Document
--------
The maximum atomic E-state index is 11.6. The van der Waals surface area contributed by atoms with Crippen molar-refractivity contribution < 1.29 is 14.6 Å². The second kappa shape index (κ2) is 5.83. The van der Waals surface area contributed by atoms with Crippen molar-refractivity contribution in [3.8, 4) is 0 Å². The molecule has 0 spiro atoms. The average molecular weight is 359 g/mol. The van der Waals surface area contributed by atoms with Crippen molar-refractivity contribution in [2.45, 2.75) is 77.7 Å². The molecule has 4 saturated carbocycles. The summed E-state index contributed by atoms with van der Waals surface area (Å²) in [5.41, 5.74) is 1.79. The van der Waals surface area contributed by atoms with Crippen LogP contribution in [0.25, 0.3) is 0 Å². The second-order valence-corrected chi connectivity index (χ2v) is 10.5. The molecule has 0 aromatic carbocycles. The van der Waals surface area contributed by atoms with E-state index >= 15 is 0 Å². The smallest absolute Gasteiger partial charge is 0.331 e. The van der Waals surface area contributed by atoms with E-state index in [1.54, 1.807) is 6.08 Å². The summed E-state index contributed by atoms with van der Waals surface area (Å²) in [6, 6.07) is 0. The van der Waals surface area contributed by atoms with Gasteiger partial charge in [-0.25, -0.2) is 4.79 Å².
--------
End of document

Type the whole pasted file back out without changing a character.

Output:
The maximum atomic E-state index is 11.6. The van der Waals surface area contributed by atoms with Crippen molar-refractivity contribution < 1.29 is 14.6 Å². The second kappa shape index (κ2) is 5.83. The van der Waals surface area contributed by atoms with Crippen molar-refractivity contribution in [3.8, 4) is 0 Å². The molecule has 0 spiro atoms. The average molecular weight is 359 g/mol. The van der Waals surface area contributed by atoms with Crippen molar-refractivity contribution in [2.45, 2.75) is 77.7 Å². The molecule has 4 saturated carbocycles. The summed E-state index contributed by atoms with van der Waals surface area (Å²) in [5.41, 5.74) is 1.79. The van der Waals surface area contributed by atoms with Crippen LogP contribution in [0.25, 0.3) is 0 Å². The second-order valence-corrected chi connectivity index (χ2v) is 10.5. The molecule has 0 aromatic carbocycles. The van der Waals surface area contributed by atoms with E-state index >= 15 is 0 Å². The smallest absolute Gasteiger partial charge is 0.331 e. The van der Waals surface area contributed by atoms with E-state index in [1.54, 1.807) is 6.08 Å². The summed E-state index contributed by atoms with van der Waals surface area (Å²) in [6, 6.07) is 0. The van der Waals surface area contributed by atoms with Gasteiger partial charge in [-0.25, -0.2) is 4.79 Å².